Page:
DRSP stands for drug resistant Streptococcus
pneumoniae, a bacterium that has developed
resistance to at least one drug that is commonly used
for pneumococcal infections.
The antibiotic that
DRSP is most commonly resistant to is penicillin, but
DRSP may also be resistant to other antibiotics as
How are people affected by DRSP?
DRSP can affect people in two different ways — colonization or infection.
When a person carries
DRSP as part of his or her normally present bacteria (also known as normal flora), the person is said to be colonized.
If a person has an infection that is caused
by DRSP, the person is considered to be infected.
How common are infections due to Streptococcus pneumoniae?
Streptococcus pneumoniae infections are among the leading
causes worldwide of illness and death for young
children, people with underlying debilitating
medical conditions, and the elderly.
Each year in the
United States, pneumococcal disease is estimated to
3,000 cases of meningitis (infection of the
lining of the brain and spinal cord)
50,000 cases of
bacteremia (infection of the blood)
cases of otitis media (infection of the middle ear)
How does DRSP spread from person-to-person?
The most common ways DRSP is spread are through
large respiratory droplets (i.e., coughing or sneezing)
or direct contact from person-to-person.
carry Streptococcus pneumoniae as part of their normal flora
may spread the infection to others without ever
How can you stop DRSP spread from person-to-person?
The same methods that would prevent the spread of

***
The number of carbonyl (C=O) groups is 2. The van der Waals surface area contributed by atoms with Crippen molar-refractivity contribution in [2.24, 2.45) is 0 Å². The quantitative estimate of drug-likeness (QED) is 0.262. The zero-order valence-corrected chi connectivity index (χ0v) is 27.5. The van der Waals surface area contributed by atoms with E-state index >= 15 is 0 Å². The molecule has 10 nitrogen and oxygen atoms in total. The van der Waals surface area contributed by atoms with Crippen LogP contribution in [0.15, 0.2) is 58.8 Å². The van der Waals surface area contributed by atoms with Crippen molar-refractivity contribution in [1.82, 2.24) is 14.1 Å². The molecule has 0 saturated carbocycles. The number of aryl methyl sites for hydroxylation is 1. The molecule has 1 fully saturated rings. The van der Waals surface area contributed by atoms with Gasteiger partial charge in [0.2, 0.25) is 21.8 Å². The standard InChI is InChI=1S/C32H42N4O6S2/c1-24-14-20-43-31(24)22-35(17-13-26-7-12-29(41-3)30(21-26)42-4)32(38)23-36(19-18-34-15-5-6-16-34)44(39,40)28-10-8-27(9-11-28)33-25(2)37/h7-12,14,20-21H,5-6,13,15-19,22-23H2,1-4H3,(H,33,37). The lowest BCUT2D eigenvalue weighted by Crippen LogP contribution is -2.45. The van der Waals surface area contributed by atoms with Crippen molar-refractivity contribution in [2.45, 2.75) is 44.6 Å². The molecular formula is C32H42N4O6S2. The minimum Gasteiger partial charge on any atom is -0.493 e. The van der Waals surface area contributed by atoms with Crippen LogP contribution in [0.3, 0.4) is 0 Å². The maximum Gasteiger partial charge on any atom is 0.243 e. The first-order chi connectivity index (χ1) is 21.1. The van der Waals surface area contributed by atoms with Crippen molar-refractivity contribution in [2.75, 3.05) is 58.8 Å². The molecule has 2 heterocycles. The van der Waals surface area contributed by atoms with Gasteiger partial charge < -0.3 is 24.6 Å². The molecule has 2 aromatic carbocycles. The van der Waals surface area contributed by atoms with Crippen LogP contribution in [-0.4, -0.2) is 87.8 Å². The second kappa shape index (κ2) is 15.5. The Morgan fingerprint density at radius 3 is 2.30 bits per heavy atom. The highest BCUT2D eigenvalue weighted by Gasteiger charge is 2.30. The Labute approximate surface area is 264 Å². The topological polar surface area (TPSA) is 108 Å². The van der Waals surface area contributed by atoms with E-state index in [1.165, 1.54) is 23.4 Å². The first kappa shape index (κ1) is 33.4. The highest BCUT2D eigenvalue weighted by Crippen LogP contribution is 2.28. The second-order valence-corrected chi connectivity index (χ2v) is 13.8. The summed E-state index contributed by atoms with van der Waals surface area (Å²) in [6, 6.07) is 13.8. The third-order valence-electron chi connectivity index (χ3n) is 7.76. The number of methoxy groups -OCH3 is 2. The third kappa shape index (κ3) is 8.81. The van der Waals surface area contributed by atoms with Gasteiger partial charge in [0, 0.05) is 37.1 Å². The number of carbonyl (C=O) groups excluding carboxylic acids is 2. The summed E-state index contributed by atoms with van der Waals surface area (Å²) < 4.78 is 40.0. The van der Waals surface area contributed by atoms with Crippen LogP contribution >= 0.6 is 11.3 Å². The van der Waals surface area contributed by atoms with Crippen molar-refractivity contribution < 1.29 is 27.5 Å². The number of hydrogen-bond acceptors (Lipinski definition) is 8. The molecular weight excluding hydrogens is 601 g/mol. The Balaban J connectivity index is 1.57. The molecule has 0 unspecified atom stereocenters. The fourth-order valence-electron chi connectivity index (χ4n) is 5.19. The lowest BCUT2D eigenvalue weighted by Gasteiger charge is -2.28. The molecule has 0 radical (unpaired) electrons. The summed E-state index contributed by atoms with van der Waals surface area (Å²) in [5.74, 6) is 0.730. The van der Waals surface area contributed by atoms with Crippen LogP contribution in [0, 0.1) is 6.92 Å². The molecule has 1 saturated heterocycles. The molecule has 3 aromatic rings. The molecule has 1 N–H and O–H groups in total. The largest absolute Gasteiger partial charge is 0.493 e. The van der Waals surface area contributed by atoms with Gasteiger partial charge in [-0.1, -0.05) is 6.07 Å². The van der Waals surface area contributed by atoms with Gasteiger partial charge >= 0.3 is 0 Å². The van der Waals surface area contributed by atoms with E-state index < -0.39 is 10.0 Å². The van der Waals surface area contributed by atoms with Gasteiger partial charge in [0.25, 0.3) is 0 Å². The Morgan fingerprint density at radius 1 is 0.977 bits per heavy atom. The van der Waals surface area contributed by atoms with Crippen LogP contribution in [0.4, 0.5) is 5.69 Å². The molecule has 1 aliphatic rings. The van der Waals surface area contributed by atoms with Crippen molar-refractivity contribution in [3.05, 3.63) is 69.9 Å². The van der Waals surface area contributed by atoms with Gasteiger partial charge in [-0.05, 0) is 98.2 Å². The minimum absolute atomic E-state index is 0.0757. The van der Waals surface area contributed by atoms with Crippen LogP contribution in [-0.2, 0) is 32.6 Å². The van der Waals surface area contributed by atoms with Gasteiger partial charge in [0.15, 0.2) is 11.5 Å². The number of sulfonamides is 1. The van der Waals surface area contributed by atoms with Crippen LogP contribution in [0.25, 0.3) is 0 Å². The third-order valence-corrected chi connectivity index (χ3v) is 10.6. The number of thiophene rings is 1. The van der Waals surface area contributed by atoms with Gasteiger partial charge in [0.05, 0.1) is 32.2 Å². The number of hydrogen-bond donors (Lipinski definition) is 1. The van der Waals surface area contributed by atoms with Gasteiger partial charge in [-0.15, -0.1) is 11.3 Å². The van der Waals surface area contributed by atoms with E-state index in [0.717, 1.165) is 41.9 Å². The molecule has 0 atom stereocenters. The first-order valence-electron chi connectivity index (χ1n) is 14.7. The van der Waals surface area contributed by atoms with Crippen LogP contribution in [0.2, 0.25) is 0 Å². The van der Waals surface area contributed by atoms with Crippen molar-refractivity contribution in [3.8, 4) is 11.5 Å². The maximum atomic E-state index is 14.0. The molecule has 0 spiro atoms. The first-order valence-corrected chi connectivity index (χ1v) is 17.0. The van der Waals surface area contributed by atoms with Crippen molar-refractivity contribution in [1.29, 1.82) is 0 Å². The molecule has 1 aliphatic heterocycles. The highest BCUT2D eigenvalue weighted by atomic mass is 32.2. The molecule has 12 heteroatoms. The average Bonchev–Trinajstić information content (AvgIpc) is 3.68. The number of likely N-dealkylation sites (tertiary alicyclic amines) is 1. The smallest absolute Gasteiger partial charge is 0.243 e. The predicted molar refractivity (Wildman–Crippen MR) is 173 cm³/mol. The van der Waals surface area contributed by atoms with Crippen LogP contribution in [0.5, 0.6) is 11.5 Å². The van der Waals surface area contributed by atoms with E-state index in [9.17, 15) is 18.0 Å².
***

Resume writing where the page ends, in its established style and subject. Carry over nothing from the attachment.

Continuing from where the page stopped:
pneumococcal infections are effective in preventing
the spread of DRSP.
mouth and nose while sneezing or coughing
Detection and treatment of
persons who carry Streptococcus pneumoniae bacteria as part of
their normal flora
There is a vaccine available that protects against the
23 most common serotypes of Streptococcus pneumoniae.
Advisory Committee on Immunization Practices
(ACIP) recommends that the vaccine be
administered to people 2 years old or older
who have certain underlying medical conditions
associated with increased risk for pneumococcal
disease and its complications, and to all people
greater than or equal to 65 years old.
Is DRSP more of a concern than other
Yes and no. DRSP infections are no more virulent
than other pneumococcal infections. However,
pneumococcal infections can be extremely serious
and all infections are of concern to health care
workers and patients.
DRSP is of particular
importance because infections caused by DRSP may
be very difficult to treat with the antibiotics that are
How can you prevent the spread of DRSP?
The number of pneumococcal infections would be
likely to decrease if more people were vaccinated
against the disease. Talk with your doctor to find out
if you could benefit from vaccination against
The problem of drug resistance would be likely to
decrease if antibiotics were used more carefully. If
you are prescribed an antibiotic for a pneumococcal
infection (or any other infection), be sure and take
the entire prescription as directed. (If the medicine is
not agreeing with you, contact your health care
provider and he or she may be able to prescribe
Never give an antibiotic to
anyone for whom it was not prescribed and never
save 'leftover' antibiotic for future use.
Where can I get more information?
Contact your doctor or the Southern Nevada Health District, Office of Epidemiology at (702) 759-1300.
This fact sheet was based on the Centers for Disease Control
and Prevention’s Defining the Public Health Impact of Drug-Resistant Streptococcus pneumoniae: Report of a Working
Group. MMWR 1996;45 (No. RR-1).